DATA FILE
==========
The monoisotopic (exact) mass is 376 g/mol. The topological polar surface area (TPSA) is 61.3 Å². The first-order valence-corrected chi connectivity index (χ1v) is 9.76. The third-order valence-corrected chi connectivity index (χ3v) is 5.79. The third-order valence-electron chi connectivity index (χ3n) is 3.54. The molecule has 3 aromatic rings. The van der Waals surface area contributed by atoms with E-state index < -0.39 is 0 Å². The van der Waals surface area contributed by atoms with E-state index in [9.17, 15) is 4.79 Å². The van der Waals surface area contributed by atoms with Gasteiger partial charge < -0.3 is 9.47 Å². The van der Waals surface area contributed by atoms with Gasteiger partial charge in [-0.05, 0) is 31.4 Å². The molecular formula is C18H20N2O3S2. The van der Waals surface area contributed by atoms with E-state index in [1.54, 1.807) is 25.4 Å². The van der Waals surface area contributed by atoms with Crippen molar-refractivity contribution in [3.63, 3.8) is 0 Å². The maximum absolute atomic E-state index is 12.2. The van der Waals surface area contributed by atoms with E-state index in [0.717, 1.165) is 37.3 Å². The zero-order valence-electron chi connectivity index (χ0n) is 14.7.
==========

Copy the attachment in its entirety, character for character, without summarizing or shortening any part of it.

The monoisotopic (exact) mass is 376 g/mol. The topological polar surface area (TPSA) is 61.3 Å². The first-order valence-corrected chi connectivity index (χ1v) is 9.76. The third-order valence-corrected chi connectivity index (χ3v) is 5.79. The third-order valence-electron chi connectivity index (χ3n) is 3.54. The molecule has 3 aromatic rings. The van der Waals surface area contributed by atoms with E-state index < -0.39 is 0 Å². The van der Waals surface area contributed by atoms with E-state index in [9.17, 15) is 4.79 Å². The van der Waals surface area contributed by atoms with Gasteiger partial charge < -0.3 is 9.47 Å². The van der Waals surface area contributed by atoms with Gasteiger partial charge in [-0.05, 0) is 31.4 Å². The molecular formula is C18H20N2O3S2. The van der Waals surface area contributed by atoms with E-state index in [1.54, 1.807) is 25.4 Å². The van der Waals surface area contributed by atoms with Crippen molar-refractivity contribution in [3.63, 3.8) is 0 Å². The maximum absolute atomic E-state index is 12.2. The van der Waals surface area contributed by atoms with E-state index in [0.717, 1.165) is 37.3 Å². The zero-order valence-electron chi connectivity index (χ0n) is 14.7.